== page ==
There is no other textile native to the Philippines that is worth making a tribute to other than the lovely, ethereal, and symbolic piña. This most precious of materials is produced only through a painstaking process that involves splitting the fibers of the piña leaf and meticulously weaving the resulting filaments into a gorgeous fabric. Woven with polyester, the delicate piña becomes durable and sturdy; woven with silk, it becomes the epitome of luxury and elegant timelessness.
Its laborious production and prized qualities make it a cherished textile that sets many artistic imaginations aflame. For the Piñagayon Fashion Forecast held last Thursday at the NBC Tent, ten designers showcase their interpretations and varied uses of the material, proving that piña is indeed "magayon"—"beautiful" in the Bicolano dialect—and more versatile than ever.
First to present was Alcs Porras, who presented a 6-piece collection of tiered piña pieces that were hand-dyed in azure. He counteracted the sheer delicateness of the pineapple fabric by combining it with black vinyl panels to give his pieces a decidedly punk look.
Adhering to a black and gray palette, Jerome Lorico exhibited his typical rock 'n roll design sensibility in a slew of black knit mini dresses embellished with strips of the piña fabric sewn in industrial designs. To add more roughness to his small repertoire, he has his models strut down the runway in full-head ski masks and patent leather ankle boots. The exception was his muse, Bubbles Paraiso.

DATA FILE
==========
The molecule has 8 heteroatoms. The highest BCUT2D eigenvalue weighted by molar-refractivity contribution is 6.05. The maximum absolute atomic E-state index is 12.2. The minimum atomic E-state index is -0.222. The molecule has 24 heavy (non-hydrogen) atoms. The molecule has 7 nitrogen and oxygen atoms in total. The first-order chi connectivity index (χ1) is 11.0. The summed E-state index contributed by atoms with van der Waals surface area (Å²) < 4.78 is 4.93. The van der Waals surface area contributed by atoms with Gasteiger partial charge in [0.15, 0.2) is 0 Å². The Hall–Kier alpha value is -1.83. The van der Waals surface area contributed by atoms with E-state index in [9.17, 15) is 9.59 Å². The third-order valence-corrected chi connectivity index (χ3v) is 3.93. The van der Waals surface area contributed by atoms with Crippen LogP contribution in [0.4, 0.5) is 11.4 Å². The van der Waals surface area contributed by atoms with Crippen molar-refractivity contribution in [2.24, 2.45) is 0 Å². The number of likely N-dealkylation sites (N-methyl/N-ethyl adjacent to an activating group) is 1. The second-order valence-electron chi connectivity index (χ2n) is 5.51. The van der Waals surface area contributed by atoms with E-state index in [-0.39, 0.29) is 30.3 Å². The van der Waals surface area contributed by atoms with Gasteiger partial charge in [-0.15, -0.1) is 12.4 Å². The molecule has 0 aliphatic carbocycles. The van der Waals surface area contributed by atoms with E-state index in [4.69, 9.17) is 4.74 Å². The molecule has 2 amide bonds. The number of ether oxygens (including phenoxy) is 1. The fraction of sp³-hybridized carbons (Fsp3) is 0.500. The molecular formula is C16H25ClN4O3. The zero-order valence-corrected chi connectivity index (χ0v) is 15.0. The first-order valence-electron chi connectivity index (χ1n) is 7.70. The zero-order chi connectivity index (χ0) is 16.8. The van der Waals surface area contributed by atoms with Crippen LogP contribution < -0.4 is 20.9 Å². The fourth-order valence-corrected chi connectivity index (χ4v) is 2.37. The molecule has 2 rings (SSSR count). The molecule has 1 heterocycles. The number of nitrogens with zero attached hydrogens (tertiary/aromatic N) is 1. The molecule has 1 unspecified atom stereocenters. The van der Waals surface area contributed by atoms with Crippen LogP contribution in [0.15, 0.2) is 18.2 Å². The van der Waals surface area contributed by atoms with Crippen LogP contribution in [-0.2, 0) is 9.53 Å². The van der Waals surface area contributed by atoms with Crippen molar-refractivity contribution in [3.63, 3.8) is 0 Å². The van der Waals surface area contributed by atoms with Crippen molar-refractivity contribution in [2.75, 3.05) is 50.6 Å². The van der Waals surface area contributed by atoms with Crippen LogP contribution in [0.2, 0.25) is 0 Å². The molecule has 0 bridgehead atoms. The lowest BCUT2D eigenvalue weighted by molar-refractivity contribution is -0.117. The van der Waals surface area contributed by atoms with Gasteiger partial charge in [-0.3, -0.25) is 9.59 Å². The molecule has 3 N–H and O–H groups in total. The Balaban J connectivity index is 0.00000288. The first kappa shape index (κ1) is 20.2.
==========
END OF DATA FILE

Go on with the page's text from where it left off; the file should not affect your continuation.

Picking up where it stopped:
Martin Bautista draped and mixed his piña with black lace in a strong manifestation of his romantic and super-feminine aesthetics. Particularly fetching is the piña-jersey-lace wide-legged catsuit combo donned by his muse, Preview's Agoo Bengzon.
Project Runway Philippines participant Charette Regala channeled contemporary stylings for her Piñagayon collection, sending down the catwalk several urban silhouettes—a strapless mini dress, a banded bubble mini, and a zippered romper—texturized by piña accents folded into electric pleats.
Inarguably a mistress of piña, being more than just acquainted with formal dresssing, bridal designer Veluz Reyes took the audience's breath away with her beautifully designed and beautifully executed wedding creations. Either lavishly—but tastefully—encrusted with crystals, or falling down to the floor in a simple cascade of unembellished ruffles, her piña perfections are lovely tributes to the precious textile that, undoubtedly, every bride would want to wear on her most beautiful day.
Continue reading to find out more about the other collections for Piñagayon Fashion Forecast.